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Gamekeepers given green light to slaughter ravens

This news post is over 3 years old
 

​A group of gamekeepers and farmers will exterminate hundreds of ravens over a five year period

Conservationists have reacted with fury and disbelief at the decision to allow a mass cull of ravens in Scotland.

Scottish Natural Heritage (SNH) has issued a licence authorising the slaughter of hundreds of birds by gamekeeping and farming interests over a large area of Perthshire.

The five year experiment is supposedly to see what impact the ravens’ removal has on populations of wading birds.

Scotland's Raptor Persecution group reports that the licence has been granted to an entity called Strathbraan Community for Waders.

According to its licence application, which is supported by the Scottish Gamekeepers Association, it “represents some of the local land management (farmers, gamekeepers) and private interests in the area who value wading birds for their biodiversity, social and economic value to the area and to Scotland more widely.”

The area where the cull will be carried out also happens to cover several grouse shooting estates, taking in an area which is notorious as a “black hole” for wildlife crime, most especially the destruction of endangered birds of prey.

Grouse shooting interests have been put in the frame for the killings.

Just this week, it was reported that a satellite-tagged white-tailed eagle has gone missing in mysterious circumstances in the Glen Quaich area, which will be covered by the cull licence.

This is the fourth satellite-tagged eagle (the other three have been golden eagles) to go missing in this area since 2014.

Raptor Persecution has written a blog detailing its alarm and concernabout the licence, calling into question its motives and basic science.

It has asked people to email Mike Cantlay, SNH chair, calling on him to withdraw the licence.

Raven populations in Scotland are only beginning to recover after centuries of persecution by gamekeeping interests.

The largest of the crow family, they are well known as one of the most intelligent bird species.

Robbie Kernahan, SNH head of wildlife, said: “We understand the concerns over wildlife crime in Strathbraan, but we are also clear that the granting of this licence is wholly unconnected to the issues concerned.

“This licence is about a pressing and complex conservation issue. It is a large-scale collaborative trial which will help improve our understanding of factors affecting key wader species, populations of which are declining at an alarming rate. We are satisfied this licence will not affect the population of ravens overall, and is over a five year period.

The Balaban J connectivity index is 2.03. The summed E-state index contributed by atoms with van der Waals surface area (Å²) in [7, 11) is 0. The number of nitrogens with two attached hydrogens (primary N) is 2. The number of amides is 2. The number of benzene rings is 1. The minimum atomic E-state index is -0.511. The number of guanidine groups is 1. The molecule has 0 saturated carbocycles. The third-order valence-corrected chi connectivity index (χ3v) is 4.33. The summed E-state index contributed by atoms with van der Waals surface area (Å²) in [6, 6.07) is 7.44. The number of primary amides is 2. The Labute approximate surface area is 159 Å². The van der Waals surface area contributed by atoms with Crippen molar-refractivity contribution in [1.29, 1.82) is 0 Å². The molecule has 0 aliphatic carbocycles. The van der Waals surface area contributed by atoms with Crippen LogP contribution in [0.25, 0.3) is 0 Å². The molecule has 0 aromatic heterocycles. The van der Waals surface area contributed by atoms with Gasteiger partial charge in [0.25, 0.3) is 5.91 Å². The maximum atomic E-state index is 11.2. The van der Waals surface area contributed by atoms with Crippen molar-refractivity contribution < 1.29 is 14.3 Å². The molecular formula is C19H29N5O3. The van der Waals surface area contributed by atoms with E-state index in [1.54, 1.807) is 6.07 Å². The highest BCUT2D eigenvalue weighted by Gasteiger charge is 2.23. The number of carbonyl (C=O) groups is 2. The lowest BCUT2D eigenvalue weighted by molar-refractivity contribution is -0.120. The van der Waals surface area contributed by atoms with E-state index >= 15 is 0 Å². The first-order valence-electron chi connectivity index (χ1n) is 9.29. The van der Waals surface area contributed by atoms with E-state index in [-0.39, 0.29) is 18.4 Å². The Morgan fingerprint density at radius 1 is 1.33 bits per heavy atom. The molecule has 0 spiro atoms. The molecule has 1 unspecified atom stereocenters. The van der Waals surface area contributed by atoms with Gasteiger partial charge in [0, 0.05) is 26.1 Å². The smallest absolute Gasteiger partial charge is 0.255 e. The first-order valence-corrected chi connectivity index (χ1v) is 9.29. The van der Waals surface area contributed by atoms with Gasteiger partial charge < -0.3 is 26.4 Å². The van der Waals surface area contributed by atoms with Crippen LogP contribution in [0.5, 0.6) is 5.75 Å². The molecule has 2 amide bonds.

“The licence places significant responsibility and expectations on all those involved – to be able to show that this approach can work and will help deliver what are essentially shared objectives.

"Trust is a key element of this and this presents a great opportunity to develop that trust and relationships with all involved. If it becomes apparent that actions are not being carried out in accordance with the terms of any licence then we will have no hesitation in removing the licence.”

 

Comments

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Keli Usher-Holmes
over 3 years ago
Disgusting culling Ravens should be humans as need culling with their pathetic hold over nature
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Kenneth TAYLOR
over 3 years ago
Don't forget the RSPB quote.A quote from RSPB Scotland Head of Species & Land Managament, Duncan Orr-Ewing:“We are extremely concerned about the likely scale on impact of this research licence on the local raven population in the Strathbraan area of Perthshire. We are also very surprised that SNH have issued such a research licence in the vicinity of Strathbraan, which has an appalling and well documented track record of illegal persecution of raptors, noting also the very recent “suspicious” disappearance of a satellite tagged white-tailed eagle in this very same area.We, together with local raptor workers who have been monitoring ravens in the area for decades, could have helped SNH with this background detail to the licence application if we had been consulted.We will be seeking a high level meeting with SNH shortly to discuss. We will be pressing for the research licence to be revoked on the back of the white-tailed eagle incident, and instead consideration given by SNH to removing the use of the Open General Licence in this area, as is within their powers“.
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Steve MacSweeney
over 3 years ago
Quite unbelievable . The commercial shooting industry strikes again.Arrogant management of nature. Anyone with a gram of common sense sees through this. Hang your heads low SNH, whoever and whatever you are. Better still resign and beg Tescos for a job.
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robert graham
over 3 years ago
who are these people who think they can gallop over our countryside slaughtering everything they decide they dont like without having an open discussion about their plans for nature
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Linda Calder
over 3 years ago
This is wrong on so many levels, human beings should protect the planet and creatures living in it. Please stop this cull. It could do untold damage to the ecosystem.